I am certain all of you know of the infamous New York Times reporter Judith Miller. You know, the dark lady who worked with the Bush administration’s Pentagon to sell us the war with Iraq – based on planted made-up stories on WMD; the one who was involved in the Plame case? The one who ended up not getting fired, but retired from the New York Times, took a job with the Fox News Channel, and joined the conservative Manhattan Institute think-tank? Yes, that Judith Miller you all know about.
I am sure many of you are aware of the New York Times decision to cover up and bury the story on NSA’s illegal domestic wire tapping program. Right? They were later forced to admit that they held the story on the eve of the 2004 presidential election. Basically, they protected the Bush administration and helped them get reelected.
I believe some of you are also familiar with the New York Times’ decision to hire the disgraced LA Times editor, Dean Baquet, after he was exposed for killing AT&T whistleblower Mark Klein’s documented revelations, and voluntarily disclosing those revelations to Negroponte and the head of NSA, Michael Hayden. Exactly! This same man was later hired by the New York Times and put in charge as head of their Washington DC Bureau – the perfect place for a rat who buries stories and leaks whistleblowers and their information to government officials.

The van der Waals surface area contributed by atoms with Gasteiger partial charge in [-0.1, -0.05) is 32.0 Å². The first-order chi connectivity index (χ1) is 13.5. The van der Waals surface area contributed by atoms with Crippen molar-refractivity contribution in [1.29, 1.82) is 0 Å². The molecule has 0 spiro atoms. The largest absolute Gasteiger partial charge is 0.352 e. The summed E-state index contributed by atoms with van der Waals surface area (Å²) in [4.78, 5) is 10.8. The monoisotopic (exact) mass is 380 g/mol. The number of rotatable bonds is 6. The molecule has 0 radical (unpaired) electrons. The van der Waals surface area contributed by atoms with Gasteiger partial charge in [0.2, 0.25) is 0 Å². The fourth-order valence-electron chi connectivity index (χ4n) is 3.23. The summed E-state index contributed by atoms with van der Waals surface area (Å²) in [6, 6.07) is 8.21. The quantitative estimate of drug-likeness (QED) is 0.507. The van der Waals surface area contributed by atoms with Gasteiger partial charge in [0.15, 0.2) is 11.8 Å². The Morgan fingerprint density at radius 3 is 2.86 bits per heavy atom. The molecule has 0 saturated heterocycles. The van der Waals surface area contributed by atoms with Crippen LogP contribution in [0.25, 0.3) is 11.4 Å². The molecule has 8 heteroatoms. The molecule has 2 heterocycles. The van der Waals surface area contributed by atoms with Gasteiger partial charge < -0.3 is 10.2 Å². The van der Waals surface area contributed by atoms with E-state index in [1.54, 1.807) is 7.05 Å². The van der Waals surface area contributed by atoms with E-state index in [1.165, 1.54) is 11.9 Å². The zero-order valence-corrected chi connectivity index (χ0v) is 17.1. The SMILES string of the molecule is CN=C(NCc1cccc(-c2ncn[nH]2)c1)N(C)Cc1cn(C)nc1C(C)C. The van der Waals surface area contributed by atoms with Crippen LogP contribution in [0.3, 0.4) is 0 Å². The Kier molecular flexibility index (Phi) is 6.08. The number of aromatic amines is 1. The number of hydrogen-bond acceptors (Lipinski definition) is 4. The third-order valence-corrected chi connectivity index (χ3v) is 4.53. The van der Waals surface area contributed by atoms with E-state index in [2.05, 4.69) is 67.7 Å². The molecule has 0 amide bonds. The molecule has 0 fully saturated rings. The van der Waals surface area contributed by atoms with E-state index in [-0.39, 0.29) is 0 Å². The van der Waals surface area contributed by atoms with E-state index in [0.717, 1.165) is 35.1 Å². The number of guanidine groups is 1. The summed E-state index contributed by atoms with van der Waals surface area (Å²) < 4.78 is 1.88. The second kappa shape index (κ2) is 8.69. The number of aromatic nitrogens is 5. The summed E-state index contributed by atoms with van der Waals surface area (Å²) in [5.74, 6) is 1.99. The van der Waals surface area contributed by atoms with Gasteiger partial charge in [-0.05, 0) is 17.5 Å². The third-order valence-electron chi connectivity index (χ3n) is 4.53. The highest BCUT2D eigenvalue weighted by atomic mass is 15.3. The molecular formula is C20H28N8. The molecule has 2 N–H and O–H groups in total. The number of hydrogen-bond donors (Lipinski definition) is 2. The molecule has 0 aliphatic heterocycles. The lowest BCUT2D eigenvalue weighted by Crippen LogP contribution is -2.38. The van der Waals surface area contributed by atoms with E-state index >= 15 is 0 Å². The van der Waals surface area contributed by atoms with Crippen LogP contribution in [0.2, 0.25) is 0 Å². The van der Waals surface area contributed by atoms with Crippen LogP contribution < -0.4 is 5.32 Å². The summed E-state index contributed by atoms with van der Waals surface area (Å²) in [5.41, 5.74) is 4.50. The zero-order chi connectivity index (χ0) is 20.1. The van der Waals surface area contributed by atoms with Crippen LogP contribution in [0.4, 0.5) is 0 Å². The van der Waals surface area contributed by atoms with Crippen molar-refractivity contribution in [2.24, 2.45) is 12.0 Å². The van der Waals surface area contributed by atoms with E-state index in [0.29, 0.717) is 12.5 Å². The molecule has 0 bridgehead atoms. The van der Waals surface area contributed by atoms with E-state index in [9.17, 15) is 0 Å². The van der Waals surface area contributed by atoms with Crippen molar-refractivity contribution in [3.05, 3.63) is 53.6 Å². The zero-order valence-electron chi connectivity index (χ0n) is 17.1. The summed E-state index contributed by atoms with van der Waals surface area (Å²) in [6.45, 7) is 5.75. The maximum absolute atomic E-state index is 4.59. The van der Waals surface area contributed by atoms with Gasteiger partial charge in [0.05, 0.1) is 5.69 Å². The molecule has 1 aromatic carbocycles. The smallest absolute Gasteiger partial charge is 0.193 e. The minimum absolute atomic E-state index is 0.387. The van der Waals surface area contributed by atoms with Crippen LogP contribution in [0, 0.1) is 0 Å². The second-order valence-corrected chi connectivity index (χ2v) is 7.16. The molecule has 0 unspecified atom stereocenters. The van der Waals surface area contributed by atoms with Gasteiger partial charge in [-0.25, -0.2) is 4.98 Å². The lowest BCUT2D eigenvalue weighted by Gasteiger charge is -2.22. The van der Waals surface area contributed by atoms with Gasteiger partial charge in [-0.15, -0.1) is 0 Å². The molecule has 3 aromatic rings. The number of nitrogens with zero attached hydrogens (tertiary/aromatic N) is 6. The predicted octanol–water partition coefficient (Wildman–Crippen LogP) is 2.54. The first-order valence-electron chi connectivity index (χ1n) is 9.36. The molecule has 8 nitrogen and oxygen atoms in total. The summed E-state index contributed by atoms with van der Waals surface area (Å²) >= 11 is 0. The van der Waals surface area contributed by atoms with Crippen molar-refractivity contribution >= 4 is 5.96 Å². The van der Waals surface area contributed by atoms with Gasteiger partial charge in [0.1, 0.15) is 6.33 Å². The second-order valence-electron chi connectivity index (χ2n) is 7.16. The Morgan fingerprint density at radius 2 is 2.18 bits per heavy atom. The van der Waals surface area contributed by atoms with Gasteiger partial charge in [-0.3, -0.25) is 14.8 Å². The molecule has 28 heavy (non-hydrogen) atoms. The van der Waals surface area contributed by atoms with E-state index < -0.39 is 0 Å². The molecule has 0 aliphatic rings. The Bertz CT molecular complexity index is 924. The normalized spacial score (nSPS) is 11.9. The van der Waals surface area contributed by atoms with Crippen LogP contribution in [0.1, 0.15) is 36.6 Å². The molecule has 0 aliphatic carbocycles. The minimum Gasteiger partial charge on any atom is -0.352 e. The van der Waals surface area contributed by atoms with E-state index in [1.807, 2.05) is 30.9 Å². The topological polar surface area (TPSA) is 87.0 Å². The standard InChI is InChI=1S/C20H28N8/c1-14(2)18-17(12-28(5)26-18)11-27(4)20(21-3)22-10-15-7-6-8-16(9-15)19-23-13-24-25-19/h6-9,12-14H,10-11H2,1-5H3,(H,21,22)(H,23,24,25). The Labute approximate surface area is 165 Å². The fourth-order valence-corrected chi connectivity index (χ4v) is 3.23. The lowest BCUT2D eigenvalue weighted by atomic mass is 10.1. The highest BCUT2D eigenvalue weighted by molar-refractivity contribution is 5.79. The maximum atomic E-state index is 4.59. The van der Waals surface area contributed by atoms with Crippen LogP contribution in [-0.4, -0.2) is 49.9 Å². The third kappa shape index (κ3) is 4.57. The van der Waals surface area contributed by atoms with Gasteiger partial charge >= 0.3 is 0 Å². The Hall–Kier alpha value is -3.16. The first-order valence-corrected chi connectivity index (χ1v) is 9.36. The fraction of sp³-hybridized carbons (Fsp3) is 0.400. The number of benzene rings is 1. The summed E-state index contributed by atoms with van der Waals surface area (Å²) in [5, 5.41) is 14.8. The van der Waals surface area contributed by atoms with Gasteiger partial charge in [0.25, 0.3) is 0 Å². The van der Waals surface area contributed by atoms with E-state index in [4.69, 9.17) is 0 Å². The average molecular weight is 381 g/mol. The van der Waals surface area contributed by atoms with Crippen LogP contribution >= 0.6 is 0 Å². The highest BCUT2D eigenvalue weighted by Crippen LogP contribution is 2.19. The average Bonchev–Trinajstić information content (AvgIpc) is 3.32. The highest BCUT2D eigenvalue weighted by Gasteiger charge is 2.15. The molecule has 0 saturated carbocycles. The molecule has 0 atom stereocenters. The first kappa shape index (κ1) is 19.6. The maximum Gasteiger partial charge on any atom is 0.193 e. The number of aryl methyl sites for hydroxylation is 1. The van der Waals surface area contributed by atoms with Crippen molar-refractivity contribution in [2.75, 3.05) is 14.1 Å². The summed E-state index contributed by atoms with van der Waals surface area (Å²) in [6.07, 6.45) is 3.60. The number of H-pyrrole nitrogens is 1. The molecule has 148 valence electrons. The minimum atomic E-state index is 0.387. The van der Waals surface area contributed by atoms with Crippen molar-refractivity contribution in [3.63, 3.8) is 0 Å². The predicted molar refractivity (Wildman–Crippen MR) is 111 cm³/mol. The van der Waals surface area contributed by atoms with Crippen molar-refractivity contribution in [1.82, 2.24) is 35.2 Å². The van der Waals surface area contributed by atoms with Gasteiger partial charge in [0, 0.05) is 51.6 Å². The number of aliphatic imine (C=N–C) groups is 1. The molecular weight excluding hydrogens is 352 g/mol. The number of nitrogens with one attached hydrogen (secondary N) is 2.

Well, here is the latest on another New York Times character with a questionable pedigree who is positioned by the paper in another strategically sensitive and important division:
New York Times fails to disclose Jerusalem bureau chief’s conflict of interest
The New York Times has all but confirmed to The Electronic Intifada (EI) that the son of its Jerusalem bureau chief Ethan Bronner was recently inducted into the Israeli army. Over the weekend, EI received a tip suggesting this had been the case and wrote to Bronner to ask him to confirm or deny the information and to seek his opinion on whether, if true, he thought it would be a conflict of interest.
Susan Chira, the foreign editor of The New York Times wrote in an email to The Electronic Intifada this morning:”Ethan Bronner referred your query to me, the foreign editor. Here is my comment: Mr. Bronner’s son is a young adult who makes his own decisions. At The Times, we have found Mr. Bronner’s coverage to be scrupulously fair and we are confident that will continue to be the case.”
The Electronic Intifada also wrote to Clark Hoyt, the public editor of The New York Times, to confirm the information and ask for an opinion on whether this constituted a conflict of interest, but had yet to receive a response.Bronner, as bureau chief, has primary responsibility for his paper’s reporting on all aspects of the Palestine/Israel conflict, and on the Israeli army, whose official name is the “Israel Defense Forces.”
Read the rest here.
How should we characterize New York Times’ criteria when it comes to selecting, hiring, and promoting their reporters for strategically important divisions of reporting? Do they have an unwritten but consistently practiced policy which says ‘Thou shall be a government approved rat, tied to special interests and agenda, shady and unethical by any standards, to be selected and placed in high places?’
Am I being fair?